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Doom metal mastery - 80%

Pratl1971, April 20th, 2010

Finally, someone seems to have captured Trouble’s sound to a very effective degree. In the virtual bottomless pit that is doom metal, Trouble clones are everywhere. Too bad they aren’t memorable enough to stick around. I sincerely doubt Spiritus Mortis will have that problem if the noise around them gets loud enough.

Spiritus Mortis is listed as a doom metal band, which is apt considering they are one of the better bands spitting out slow and ornery metal music. Once again, Finland graces us with one of its finer exports to date: metal. While gothic metal seems to be all the rage post-Nightwish over there, a few gems in the rough are appearing here and there to balance the scales more evenly. While not necessarily haunting or dark, the music on the band’s third full-length, The God Behind the God, is past interesting or competent and nestles somewhere between amazing and excellent, a happy medium in which to rest. For a band that has been kicking around the scene for two decades it’s time for a refresher on them and their latest effort.

Not since Great Britain’s Warning issued its masterpiece Watching From a Distance has a doom offering surprised and entertained me like this one. After a couple of vocalist changes, one of which was the stepping back of bassist and long-time singer Teemu Maijala, finding a permanent fit in the always stellar Sami Hynninen seems to have done the trick. Along the lines of a repressed or subdued Warrel Dane, his style is not overpowering, yet is strong enough to catch your attention and hold it as he bellows through tracks like “Death Bride” with incredible ease. If you might require additional proof of his prowess, just remember him as Albert Withcfinder from the underrated and amazing Reverend Bizarre, a fellow Finnish doom band. It’s so good to hear him back at the doomy microphone. Not bothering with the typical “doom” sound that currently washes itself through the current market, there are no deathly growl vocals here as Hynninen doesn’t need them, nor does the band. The simplest formula is what works.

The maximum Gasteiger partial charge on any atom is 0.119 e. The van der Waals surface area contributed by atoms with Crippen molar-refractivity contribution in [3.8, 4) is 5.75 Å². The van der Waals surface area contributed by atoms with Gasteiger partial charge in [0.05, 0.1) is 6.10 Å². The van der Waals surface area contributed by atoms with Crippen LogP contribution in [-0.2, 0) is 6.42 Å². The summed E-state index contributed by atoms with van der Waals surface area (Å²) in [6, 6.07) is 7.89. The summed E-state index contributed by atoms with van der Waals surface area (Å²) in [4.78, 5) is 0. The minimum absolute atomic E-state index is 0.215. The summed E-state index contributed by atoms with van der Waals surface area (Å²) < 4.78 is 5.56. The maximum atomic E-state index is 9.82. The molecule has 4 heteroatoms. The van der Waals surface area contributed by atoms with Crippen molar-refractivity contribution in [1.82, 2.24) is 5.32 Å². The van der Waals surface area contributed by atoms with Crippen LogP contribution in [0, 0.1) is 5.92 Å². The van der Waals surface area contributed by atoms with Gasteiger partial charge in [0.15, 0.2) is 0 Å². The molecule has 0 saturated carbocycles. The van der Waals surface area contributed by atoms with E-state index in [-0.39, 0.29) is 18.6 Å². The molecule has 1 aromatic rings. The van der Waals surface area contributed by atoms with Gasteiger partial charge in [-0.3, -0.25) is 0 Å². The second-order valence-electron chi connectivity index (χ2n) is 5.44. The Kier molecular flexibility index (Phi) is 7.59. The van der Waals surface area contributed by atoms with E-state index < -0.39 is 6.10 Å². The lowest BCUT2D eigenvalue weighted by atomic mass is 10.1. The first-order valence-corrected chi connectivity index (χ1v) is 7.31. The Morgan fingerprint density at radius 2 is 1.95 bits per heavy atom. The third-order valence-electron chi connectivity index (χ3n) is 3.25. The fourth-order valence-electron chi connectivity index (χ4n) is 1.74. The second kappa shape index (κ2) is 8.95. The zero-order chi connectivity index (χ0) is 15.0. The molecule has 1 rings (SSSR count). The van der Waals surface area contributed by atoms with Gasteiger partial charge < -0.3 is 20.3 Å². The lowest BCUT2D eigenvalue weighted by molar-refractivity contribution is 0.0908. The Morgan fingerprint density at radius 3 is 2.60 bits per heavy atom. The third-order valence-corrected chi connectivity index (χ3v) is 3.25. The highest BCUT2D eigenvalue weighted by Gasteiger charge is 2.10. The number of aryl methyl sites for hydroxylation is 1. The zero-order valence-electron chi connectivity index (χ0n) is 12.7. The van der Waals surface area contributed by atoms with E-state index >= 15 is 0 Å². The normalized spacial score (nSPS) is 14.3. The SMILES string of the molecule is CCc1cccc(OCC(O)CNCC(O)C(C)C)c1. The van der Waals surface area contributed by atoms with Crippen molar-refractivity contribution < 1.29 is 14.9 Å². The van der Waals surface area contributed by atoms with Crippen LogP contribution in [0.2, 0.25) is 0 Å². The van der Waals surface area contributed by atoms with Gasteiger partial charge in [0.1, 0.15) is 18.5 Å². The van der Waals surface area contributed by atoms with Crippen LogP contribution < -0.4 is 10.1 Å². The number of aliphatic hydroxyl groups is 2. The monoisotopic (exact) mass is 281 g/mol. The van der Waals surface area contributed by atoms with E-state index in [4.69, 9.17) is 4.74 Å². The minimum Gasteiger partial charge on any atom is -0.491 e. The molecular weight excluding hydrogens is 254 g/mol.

Standout tracks include “Curved Horizon”, “Death Bride”, and “The God Behind the God”, but the CD as a whole carries in it a sinister feel without really needing to embellish the point. Especially cool is the “Heavy Drinker” track, which is something Sabbath might have attempted way back in ’69 with the first album. Tony Iommi would love that groove in there, no doubt. Also interesting is the opening track, “Man of Steel,” which is not about Superman should you be wondering…or maybe it is? Either way, it’s good and a little speedy in all the right areas.

While Candlemass often comes up in my doom reviews simply because they set a post-Sabbath standard we all have come to see as the second coming of doom, there seems to be no rip-off here with Spiritus Mortis. As usual, nothing new can be implemented in terms of stylistic modes, but adding to an already long and illustrious list of the brooding metal bands can only help the lineage if done well. I’d recommend that doom fans of all types check out the CD and see just what an incredible sub-genre it is when cared for properly.

(Originally written for